Common Pediatric Fractures. Quoc-Phong Tran, MD UNSOM Primary Care Sports Medicine Fellow November 6, 2014

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1 Common Pediatric Fractures Quoc-Phong Tran, MD UNSOM Primary Care Sports Medicine Fellow November 6, 2014

2 Pediatric fractures 20% of injured kids found to have fracture on evaluation Between birth and age 16, 42% risk of fracture for boys and 27% for females Most common injury sites are distal radius, hand, elbow, clavicle, radial shaft, tibial shaft, foot, ankle, femur, humerus

3 Pediatric fractures Today, will cover Salter-Harris fractures, distal radius fractures, clavicle fractures, tibial shaft fractures, radial head subluxation

4 Pediatric fractures Compressive forces usually cause torus/buckle fracture Immature bone usually bows instead of breaking Plastic deformation (bowing of immature bone) may occur in long thin bones Fracture of shaft usually leads to greenstick fracture (only break of one cortex)

5 Salter-Harris classification Major regions of growing bone include epiphysis, physis (growth plate), metaphysis, and epiphysis Over time, ossify and become visible on radiographs Lack of ossification of epiphyses in young children can make fracture identification difficult Comparison of unaffected side can assist in detecting fractures in skeletally immature children

6 Growing bone

7 Salter Harris classification Injuries to growth plate comprise 20% of skeletal injuries in children and can disrupt bone growth Females get growth plate injuries earlier than boys Important factors prognosis include severity of injury, displacement, age, injured physis, and radiographic type

8 Salter Harris classification Type I: disruption of physis without injury to epiphysis/metaphysis Type II: extend through portion of physis and obliquely through metaphysis (most common) Type III: intraarticular fracture through epiphysis from physis to periphery Type IV: fracture traverses through epiphysis, physis, and metaphysis Type V: crush injury of physis (very rare)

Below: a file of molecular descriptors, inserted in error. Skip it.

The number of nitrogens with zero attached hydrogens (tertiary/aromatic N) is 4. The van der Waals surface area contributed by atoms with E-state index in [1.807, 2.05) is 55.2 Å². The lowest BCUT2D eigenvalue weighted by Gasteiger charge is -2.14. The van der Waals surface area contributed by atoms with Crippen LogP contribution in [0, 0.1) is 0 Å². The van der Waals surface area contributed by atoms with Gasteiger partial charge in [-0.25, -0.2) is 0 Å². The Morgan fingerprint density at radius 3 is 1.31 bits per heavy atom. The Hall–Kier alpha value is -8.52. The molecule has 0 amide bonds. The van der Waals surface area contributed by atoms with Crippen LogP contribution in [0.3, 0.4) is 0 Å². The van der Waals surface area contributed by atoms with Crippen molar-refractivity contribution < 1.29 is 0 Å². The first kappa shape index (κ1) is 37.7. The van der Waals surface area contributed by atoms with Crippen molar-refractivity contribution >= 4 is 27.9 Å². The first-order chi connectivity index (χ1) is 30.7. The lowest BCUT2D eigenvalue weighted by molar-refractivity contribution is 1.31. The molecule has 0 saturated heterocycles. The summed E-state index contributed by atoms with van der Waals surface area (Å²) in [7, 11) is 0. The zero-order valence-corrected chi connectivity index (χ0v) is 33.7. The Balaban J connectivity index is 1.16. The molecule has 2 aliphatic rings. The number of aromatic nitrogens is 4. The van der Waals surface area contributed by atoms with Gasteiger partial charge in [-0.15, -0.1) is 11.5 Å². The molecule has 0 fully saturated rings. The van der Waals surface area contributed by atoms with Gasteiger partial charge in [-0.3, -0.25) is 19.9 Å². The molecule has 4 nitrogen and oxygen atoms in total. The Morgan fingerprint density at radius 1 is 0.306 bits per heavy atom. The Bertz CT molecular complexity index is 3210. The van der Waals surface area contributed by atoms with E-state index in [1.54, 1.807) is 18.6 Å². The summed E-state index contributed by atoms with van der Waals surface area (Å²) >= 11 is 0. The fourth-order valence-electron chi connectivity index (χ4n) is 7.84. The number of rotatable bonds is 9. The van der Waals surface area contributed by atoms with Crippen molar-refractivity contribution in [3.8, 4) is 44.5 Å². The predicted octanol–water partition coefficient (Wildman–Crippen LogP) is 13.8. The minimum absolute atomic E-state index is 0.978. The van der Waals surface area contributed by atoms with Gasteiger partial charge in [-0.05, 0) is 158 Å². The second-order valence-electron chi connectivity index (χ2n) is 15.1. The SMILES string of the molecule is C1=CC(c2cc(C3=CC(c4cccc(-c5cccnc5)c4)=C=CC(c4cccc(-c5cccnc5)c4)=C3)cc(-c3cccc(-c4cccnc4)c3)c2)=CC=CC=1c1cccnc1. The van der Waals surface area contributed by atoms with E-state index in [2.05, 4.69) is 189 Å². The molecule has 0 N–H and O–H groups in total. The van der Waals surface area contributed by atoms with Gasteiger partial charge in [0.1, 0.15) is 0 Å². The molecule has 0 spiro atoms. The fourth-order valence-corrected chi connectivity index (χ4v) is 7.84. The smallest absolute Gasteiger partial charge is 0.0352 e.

9 Salter Harris classification

10 Salter Harris classification Non-displaced type I-II fractures can be managed by casting and usually heal well Should be monitored for 3-6 months after initial injury to ensure that normal bone growth resumes All type III-V fractures should be referred to an orthopedist

11 Case A 10 yo M presents to the office after for evaluation of right forearm pain sustained after he fell off a skateboard and braced his fall with his hand. He only reports pain in his forearm but reports no numbness, tingling, or weakness. Examination reveals him to be tender over the dorsal distal radius. X-rays show the following.

12 Case

13 Torus fracture Simple buckle fracture of cortex caused by axial force applied to immature bone Metaphysis vulnerable in children because of thin cortex Presentation is usually of FOOSH mechanism AP & lateral views of wrist are sufficient Can be subtle, but best seen on lateral views Torus fractures typically non-displaced

14 Torus fracture Can be safely treated with removable volar splint Faster return to function than casting Ibuprofen for pain control Heal well with no complications after immobilization for 2-4 weeks At 2 weeks after injury, if no tenderness, may discontinue immobilization and start ROM exercises May use volar splint for 2 more weeks to prevent reinjury Repeat radiographs not indicated

15 Torus fracture

16 Greenstick fracture Severe bending force applied to distal radius leads to compression fracture at dorsum of distal radius with disruption of volar surface

17 Greenstick fracture If non-displaced, short arm cast If displaced > 15 degrees of angulation, use long arm cast Long-arm cast applied, with elbow placed in 90 degrees of flexion, forearm in neutral rotation, and wrist in neutral flexion-extension Repeat radiographs weekly to assess healing May remove cast at 4 weeks if healing clinically and radiographically Use volar splint for protection for 1 more week as needed

18 Distal radius fractures Emergent referral to orthopedics indicated if open fracture, compartment syndrome, vascular compromise Non-emergent referral is indicated for Salter- Harris type III-V, displaced Salter-Harris I-II, severe local soft tissue injury, failure to achieve adequate reduction by closed methods

19 Case 12 yo presents to the urgent care after a fall sustained after a bicycle crash. He landed on his shoulder and now reports pain with moving his shoulder. His arm is held against his chest at this time and there is bruising and swelling noted on his clavicle. On palpation, he is point tender in the middle third of his clavicle and there is some crepitus felt.

20 Case

21 Clavicular fracture Most commonly occur in middle third of clavicle following fall onto shoulder, but may be direct blow to clavicle or impulsive force from FOOSH injury Complains of pain with shoulder motion with arm held to chest to prevent motion Bulge often visible at fracture site Tenderness, crepitus, ecchymosis, and skin tenting may be present Complications may include pneumothorax, hemothorax, vascular compromise